This comment is hidden because it contains spoiler information about the solution
this code is awesome in optimization wise.
I don't understand how this handles double spaces. Could someone explain, please?
Me, too. But hey! Now we know!
If the requirements state "10 or more," then I think it is better to translate that language directly to code (i.e., "foo >= 10") rather than to a logical but inferred equivalent.
However obvious the inference might seem to you, it might not be so obvious to the maintenance developer who needs to understand how your code manages to fulfill (or, if he is fixing a defect, how it fails to fulfill) the requirements.
An obvious exception is when performance is an issue--but, then, only when performance is an active, demonstrable issue. (In this case, there is no performance advantage either way.)
I have quite simlar solutions. And I found that -5/2 != -(5/2) in Ruby. It's very intersting. Becuase (-2.5).to_i == -2. So it's a wise decision to use i variable.
-5/2 != -(5/2)
(-2.5).to_i == -2
Pros: returns the correct data (count) that we need, so less overhead (?)
Cons: does not accept array inputs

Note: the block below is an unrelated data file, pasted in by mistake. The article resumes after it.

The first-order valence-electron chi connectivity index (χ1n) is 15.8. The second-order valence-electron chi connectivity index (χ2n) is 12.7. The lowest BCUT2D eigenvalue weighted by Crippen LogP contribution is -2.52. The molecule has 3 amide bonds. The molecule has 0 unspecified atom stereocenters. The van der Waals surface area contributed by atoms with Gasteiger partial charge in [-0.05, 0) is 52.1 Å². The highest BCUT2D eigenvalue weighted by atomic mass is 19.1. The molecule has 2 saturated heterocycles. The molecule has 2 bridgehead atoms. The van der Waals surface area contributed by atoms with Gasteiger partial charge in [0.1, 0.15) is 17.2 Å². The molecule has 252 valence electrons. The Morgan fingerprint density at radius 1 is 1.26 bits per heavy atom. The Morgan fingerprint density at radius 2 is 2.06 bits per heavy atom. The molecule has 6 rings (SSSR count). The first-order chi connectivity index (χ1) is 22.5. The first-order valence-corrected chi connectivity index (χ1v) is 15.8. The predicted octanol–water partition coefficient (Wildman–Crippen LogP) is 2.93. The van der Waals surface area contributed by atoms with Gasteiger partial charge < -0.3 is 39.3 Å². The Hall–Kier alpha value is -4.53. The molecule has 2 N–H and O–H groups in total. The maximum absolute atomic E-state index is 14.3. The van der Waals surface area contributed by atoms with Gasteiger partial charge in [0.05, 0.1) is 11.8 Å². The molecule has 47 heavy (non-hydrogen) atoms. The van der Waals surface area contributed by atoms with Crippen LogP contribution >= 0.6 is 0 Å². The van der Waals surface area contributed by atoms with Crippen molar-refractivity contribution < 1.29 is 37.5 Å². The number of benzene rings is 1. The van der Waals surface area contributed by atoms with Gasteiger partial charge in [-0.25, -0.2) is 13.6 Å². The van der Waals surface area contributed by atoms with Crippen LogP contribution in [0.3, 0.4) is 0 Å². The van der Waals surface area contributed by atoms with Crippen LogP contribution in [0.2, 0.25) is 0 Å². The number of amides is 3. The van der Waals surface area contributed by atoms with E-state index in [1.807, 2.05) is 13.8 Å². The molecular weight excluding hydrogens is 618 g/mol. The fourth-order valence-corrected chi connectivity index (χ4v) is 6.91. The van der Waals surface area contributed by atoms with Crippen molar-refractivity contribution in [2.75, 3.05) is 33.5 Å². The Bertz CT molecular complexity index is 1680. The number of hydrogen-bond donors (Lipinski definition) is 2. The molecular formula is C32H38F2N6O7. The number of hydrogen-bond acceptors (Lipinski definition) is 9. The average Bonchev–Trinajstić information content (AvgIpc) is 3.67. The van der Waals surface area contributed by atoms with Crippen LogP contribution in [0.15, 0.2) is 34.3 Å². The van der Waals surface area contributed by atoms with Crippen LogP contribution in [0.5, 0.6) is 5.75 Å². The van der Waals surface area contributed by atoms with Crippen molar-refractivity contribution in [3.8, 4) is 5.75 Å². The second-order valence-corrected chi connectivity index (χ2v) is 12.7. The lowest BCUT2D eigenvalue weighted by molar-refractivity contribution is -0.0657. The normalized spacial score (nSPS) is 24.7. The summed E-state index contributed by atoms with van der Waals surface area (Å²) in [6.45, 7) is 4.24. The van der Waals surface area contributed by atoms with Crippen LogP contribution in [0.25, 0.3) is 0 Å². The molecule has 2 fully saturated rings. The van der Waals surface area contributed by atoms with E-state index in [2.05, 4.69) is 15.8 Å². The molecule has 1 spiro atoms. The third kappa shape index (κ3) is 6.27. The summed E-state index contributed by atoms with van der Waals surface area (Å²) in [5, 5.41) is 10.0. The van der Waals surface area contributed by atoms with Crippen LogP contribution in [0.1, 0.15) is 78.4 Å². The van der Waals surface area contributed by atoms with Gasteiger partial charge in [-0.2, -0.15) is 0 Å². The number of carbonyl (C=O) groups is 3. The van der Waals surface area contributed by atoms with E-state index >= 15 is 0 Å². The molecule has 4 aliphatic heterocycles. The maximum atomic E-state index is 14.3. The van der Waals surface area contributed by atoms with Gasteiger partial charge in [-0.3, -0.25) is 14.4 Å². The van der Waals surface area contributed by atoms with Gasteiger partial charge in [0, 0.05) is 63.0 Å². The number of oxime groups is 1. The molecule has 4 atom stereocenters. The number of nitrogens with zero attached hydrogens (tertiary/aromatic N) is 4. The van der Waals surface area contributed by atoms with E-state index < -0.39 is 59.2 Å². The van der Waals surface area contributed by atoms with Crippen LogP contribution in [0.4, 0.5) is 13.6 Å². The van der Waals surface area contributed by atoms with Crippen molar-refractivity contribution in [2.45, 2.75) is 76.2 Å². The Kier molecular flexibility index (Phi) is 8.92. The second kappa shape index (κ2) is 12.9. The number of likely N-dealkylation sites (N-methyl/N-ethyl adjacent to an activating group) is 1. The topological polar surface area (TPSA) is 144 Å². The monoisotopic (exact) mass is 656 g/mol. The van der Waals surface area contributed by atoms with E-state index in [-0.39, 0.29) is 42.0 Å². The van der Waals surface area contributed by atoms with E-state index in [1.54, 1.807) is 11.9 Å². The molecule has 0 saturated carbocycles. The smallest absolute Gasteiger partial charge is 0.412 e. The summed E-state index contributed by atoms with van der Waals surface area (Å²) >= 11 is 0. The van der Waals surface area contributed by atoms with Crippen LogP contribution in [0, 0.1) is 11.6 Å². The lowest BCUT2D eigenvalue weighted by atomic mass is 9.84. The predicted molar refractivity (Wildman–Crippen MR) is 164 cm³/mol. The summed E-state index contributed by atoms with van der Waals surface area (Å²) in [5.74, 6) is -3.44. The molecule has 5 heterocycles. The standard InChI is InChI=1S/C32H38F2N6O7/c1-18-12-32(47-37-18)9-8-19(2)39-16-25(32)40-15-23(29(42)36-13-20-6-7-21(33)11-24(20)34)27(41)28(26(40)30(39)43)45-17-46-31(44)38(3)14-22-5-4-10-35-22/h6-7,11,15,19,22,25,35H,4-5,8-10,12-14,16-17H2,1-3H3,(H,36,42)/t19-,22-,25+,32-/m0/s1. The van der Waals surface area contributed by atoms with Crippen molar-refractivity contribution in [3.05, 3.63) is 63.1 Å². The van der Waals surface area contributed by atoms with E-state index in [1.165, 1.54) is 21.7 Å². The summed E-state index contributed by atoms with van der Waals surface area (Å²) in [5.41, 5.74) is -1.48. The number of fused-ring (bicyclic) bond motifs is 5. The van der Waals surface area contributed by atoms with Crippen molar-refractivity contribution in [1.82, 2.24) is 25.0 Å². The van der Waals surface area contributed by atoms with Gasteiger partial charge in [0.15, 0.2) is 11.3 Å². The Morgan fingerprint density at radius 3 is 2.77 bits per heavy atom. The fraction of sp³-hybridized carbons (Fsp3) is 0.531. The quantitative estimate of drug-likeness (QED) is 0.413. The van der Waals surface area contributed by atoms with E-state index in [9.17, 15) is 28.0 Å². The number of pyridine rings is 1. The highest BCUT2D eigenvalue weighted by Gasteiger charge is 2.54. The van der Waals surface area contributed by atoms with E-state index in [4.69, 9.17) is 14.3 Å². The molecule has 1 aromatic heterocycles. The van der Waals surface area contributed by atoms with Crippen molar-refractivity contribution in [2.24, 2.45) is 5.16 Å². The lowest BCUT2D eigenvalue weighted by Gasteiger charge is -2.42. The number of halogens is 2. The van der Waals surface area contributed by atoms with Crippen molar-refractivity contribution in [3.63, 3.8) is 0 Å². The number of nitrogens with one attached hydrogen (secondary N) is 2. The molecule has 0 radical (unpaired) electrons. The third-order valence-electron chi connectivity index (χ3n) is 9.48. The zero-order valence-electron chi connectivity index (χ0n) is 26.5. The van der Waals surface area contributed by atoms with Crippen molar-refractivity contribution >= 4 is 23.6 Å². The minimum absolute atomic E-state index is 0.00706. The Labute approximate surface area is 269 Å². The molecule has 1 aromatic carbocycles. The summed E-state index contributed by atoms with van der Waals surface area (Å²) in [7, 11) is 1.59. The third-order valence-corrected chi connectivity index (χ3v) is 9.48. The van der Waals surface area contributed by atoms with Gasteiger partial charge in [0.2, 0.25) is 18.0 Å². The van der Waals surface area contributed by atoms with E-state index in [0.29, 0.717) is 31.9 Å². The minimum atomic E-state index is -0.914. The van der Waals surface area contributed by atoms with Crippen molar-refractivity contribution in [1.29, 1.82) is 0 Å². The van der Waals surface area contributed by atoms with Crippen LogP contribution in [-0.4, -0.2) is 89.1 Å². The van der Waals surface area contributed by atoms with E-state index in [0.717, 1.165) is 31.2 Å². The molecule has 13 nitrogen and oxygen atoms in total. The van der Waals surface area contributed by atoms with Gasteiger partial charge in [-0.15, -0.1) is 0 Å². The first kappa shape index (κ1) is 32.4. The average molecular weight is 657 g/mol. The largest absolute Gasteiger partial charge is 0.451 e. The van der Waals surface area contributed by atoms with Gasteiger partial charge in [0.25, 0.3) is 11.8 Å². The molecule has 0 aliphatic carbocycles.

Pros: accepts array inputs & is designed to find matchind elements in an array
Cons: returns matched elements, which we then have to count
Personally, I think preg_match_all is clever, but in the field, preg_grep is clearer about what it does, reducing confusion. If performance is an issue and preg_match_all is shown to be faster, then it could be used. Just know it's limitations (as mentioned in the comments), know your inputs, and write some good test cases.
Yeah, I'd like to know as well
nifty solution. Had it going in the back of the head. But then ADD kicked in :( and i veered off in the domain of that awful vicious circle called "conditionals".
Also, there are extra parentheses around the explode.
There is a difference between signed zero and a "regular" zero. A signed zero can represent an underflow and discontinuous function. In scientific computing, a signed zero is used when rounding off extremely small negative numbers.
>>> 1 or 0
>>> 0 or 1
>>> [1, 2] or 
>>> None or 
Traceback (most recent call last):
File "<stdin>", line 1, in <module>
TypeError: object of type 'NoneType' has no len()
Straight up gangsta!